According to venture capitalist Mary Meeker, the average person now checks their phone 150 times a day (up from 110 just two years ago). Of those 150 times, messaging occupies 23, time checking 18, and the rest are largely distributed between checking and posting on social media.
However, in amongst those statistics, potentially the most important metric is missing - how many times do we check our phone for a positive behaviour change?
I think we’ll see more of the intersection of the ubiquitous phone with behaviour change - the concept of a micro mobile moment (MMM) for health. There is now a term to describe what would have typically been labelled as distractions – a mobile moment. This is the exact moment when you are checking your phone when you need something. It could be finding the reviews for a restaurant while you’re walking by, or being prompted with the price for a piece of clothing while you’re browsing the clothing aisle. The key here is the context.
Mobile is pervasive, however it is the “mobile moment” that will be the differentiating lynchpin for an empowering consumer experience – the ability to provide the consumer with ‘that’ which they need when ‘that’ is all that matters.
Health is seemingly the last frontier for mobile to influence. Yes, many of us are using the likes of Fitbit, Jawbone and Apple Watch, but that is scraping the surface. In my opinion it’s mainly the already healthy people who are using these devices to maintain their health. The disruption will happen when we can more effectively use the mobile and mobile moments to influence patients that truly need positive behaviour intervention.
Imagine being able to use an app to find nearby restaurants that cater to your favourite cuisine and healthy lifestyle? Furthermore, they offer menu suggestions based on the amount of activity you have completed that day, that week, that month, within your nutrition guidelines, and including your friend’s reviews.
Next comes extending that to healthcare scenarios with significant and real impact. Many of us know of friends or family that suffers from chronic conditions; be it diabetes, congestive heart failure or something as seasonal as asthma. What has the advent of mobile done for them? B.J. Fogg in his widely circulated model suggests that for behaviour change to occur, three elements need to converge at the same moment - motivation, ability and trigger.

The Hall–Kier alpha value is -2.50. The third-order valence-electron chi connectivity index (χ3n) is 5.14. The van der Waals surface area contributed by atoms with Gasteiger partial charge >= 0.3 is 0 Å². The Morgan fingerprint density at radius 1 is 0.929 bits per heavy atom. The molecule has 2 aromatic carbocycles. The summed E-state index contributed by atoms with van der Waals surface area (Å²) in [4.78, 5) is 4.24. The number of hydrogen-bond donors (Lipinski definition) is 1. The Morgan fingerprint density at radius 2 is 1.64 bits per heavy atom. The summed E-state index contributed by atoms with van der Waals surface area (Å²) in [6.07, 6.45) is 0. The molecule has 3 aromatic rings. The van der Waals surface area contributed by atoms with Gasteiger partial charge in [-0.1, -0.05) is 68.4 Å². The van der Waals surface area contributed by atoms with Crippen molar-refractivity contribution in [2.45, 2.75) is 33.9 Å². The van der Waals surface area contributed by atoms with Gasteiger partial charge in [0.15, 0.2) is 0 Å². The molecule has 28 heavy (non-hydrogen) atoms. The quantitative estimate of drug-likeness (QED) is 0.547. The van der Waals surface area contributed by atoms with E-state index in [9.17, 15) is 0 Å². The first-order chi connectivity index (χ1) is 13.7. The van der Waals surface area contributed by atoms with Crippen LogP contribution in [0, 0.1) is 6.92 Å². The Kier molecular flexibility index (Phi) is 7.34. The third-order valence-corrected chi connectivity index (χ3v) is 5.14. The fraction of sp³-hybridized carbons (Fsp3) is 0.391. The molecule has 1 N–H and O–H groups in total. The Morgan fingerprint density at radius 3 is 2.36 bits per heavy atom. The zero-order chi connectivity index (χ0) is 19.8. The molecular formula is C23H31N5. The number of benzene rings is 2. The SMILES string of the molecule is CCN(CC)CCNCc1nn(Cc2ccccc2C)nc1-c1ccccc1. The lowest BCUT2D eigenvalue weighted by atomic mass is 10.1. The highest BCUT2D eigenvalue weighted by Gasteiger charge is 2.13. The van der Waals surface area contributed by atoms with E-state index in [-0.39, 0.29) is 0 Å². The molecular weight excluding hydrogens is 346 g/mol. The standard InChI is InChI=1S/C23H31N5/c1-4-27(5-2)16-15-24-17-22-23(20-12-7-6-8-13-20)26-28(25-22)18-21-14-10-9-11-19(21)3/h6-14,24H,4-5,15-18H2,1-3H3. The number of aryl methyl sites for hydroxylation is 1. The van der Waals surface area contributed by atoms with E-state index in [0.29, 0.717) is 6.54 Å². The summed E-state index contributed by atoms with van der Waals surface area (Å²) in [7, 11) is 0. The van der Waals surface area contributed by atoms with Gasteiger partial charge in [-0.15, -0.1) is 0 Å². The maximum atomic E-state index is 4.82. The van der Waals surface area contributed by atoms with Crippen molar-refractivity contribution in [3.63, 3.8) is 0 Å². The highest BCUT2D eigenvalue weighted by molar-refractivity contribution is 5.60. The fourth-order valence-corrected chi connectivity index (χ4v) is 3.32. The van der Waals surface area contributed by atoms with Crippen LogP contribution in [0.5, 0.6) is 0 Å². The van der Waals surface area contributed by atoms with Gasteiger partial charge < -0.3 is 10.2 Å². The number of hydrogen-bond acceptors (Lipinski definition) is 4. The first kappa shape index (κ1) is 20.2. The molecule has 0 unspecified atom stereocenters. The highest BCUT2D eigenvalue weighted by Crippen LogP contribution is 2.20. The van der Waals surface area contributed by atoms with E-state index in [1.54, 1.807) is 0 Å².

The dots connect now. We finally can connect motivation and trigger through a mobile moment to help the chronically ill. In my view a majority of us have the ability, but what we lack are the other two. For example, being able to contextually provide actionable interventions to an asthmatic to take medication when the pollen count is high, or being able to check the calendar to highlight locations for the day which have high pollen count. These are all actionable moments.
However, in order to make meaningful intervention through mobile moments, there are a number of key IT technologies that need to come together. This includes piecing together contextual information, analysing the customer journey and linking pieces of disparate information that have to come together in that moment. With the widespread adoption of application programming interfaces (APIs), we now have the capability to create this actionable intelligence and deliver it through the mobile phone.
And with the advent of standards like FHIR and Project Argonaut come the standardisation of healthcare constructs that cover 80 per cent of the use cases. Combine that with journey-based analytics and we now have the infrastructure, aka intelligent APIs, to support the mobile moments.
The future will get even brighter when you think about the number of other wearables being designed to sense and create these moments. Our message to all the app developers is innovate with APIs into the mobile health moment, as there are rich rewards waiting.
Aashima Gupta, Digital Transformation Strategy – Healthcare Lead, Apigee